3. What limitations do you have right now that could help reset expectations?

If possible, ask your team members who are working parents about any potential adjustments they may need in their schedule that would allow them to be more engaged.

For example, would it be helpful for them to be offline in the afternoon and wrap up work once their children are in bed? Would blocking off their calendar for lunch every day help them free up time to be with their kids? Are early morning meetings just not possible? Whatever changes you make, it's important to be clear about expectations on both sides.

It's also worth noting that many companies have had to make difficult decisions about reducing the size of their teams. We have encouraged team members to have realistic conversations with each other about what we can prioritize and get done, given our more limited resources.


4. What are some ways you're preventing or easing feelings of burnout?

Increased responsibility, limited time, and the anxiety that comes with a global pandemic are a recipe for stress. And when people are under extreme stress, they can quickly experience burnout.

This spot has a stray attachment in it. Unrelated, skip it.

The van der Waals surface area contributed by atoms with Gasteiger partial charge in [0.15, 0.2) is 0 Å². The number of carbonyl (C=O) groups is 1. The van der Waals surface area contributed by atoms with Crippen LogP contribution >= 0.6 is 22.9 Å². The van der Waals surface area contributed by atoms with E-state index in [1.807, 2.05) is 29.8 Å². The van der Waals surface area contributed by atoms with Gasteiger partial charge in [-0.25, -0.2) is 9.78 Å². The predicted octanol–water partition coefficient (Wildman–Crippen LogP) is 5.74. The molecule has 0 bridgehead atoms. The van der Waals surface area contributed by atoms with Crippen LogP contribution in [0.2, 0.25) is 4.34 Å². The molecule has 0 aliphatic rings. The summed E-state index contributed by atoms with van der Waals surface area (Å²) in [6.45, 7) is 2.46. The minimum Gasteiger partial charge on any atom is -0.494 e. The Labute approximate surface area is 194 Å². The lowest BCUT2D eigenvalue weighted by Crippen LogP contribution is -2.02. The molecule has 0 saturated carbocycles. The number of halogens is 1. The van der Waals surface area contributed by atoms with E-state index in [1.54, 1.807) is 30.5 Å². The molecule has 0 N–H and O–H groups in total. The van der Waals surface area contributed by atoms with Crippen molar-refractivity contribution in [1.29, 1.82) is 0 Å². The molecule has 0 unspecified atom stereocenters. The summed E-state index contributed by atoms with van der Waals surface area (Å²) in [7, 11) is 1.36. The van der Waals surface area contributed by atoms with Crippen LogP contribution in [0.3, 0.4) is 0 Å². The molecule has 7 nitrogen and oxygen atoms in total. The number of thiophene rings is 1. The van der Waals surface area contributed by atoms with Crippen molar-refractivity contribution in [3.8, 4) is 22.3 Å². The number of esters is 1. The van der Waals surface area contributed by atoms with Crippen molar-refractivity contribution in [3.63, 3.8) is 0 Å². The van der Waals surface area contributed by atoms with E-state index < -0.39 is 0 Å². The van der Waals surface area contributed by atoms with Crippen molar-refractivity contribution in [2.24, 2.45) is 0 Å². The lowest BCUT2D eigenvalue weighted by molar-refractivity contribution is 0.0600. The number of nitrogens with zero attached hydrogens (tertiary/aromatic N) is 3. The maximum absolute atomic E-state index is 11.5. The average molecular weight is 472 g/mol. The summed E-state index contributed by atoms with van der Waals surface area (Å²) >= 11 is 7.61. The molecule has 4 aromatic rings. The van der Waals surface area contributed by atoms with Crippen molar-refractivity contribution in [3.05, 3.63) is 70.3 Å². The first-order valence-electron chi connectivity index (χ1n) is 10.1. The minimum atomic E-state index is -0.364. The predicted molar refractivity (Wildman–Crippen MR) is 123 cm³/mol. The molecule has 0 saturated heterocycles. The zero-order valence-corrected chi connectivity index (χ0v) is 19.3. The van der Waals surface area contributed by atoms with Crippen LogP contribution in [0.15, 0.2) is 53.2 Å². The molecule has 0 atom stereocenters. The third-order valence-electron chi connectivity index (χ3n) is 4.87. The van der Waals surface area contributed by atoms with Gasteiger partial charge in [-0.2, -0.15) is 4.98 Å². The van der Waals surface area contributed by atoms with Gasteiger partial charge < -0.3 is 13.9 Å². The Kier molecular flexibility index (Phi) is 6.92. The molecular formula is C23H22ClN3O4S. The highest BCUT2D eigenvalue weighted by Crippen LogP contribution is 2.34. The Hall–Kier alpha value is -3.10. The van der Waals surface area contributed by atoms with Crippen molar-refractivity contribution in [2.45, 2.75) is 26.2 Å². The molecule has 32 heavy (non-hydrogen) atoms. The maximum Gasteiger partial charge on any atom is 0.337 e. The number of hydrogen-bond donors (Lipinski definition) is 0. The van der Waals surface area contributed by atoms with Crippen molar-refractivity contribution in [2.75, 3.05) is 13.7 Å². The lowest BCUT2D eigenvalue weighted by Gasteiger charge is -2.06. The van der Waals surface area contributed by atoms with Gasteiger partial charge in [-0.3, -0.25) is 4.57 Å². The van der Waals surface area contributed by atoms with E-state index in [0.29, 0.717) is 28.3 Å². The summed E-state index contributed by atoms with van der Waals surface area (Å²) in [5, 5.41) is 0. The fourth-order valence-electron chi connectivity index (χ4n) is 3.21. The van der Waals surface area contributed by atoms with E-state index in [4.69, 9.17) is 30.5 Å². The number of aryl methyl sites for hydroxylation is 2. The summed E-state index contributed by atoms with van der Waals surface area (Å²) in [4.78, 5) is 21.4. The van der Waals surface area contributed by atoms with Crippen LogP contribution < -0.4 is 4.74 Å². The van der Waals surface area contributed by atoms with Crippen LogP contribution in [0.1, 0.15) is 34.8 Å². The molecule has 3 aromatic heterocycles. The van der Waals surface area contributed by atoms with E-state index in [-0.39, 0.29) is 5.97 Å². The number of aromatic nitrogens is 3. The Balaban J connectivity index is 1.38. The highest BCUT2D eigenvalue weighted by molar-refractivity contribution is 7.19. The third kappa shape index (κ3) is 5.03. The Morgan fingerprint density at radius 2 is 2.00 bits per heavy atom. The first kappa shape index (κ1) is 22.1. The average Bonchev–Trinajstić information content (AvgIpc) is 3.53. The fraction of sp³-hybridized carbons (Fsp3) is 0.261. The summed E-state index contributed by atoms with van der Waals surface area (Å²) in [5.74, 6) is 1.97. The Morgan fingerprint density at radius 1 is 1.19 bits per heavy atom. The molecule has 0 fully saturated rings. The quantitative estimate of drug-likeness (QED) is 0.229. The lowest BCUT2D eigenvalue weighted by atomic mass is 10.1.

A national poll by Eagle Hill Consulting found that 45% of US workers say they're burnt out right now, and one in four connect their stress to the COVID-19 pandemic.

Asking this question will not only help you gauge how your team member is feeling, but may spark ideas on ways your company can help other employees ease feelings of burnout as well.

For example, many companies have been offering meditation and remote yoga sessions for team members to practice mindfulness and ease stress throughout the day. Whether or not you offer similar activities, it's important to be as supportive as possible, whether it's by providing a more flexible schedule, reducing some of their workload, or being more flexible with deadlines.

5. Is there any way I can be more supportive to you during this time?

This is an excellent, open-ended, and final question that gets at anything else you haven't covered with your team members. It puts the ball in their court and enables them to bring up any other questions, concerns, or feedback they may have. At this point in your conversation, ideally, they feel comfortable sharing or asking for anything else they might need during this chaotic time in their lives.

Communication is so important to healthy working relationships, particularly when people are facing so much uncertainty. As we navigate the challenges of adjusting to a "new normal," I've found that being open, listening, and working together to come up with helpful solutions makes all the difference.


Erica is the chief people officer at Opendoor. Prior to that, she spent 11 years at Yelp, where she served as SVP of local sales, leading a team of over 2,200 sales representatives. She is also an angel investor and advises various startups. Prior to joining Yelp, Erica was an associate at Latham and Watkins and founded and ran an apparel company. Erica received her undergraduate degree from University of California, Santa Barbara and her JD from University of California, Berkeley's Boalt Hall School of Law.

Read the original article on Business Insider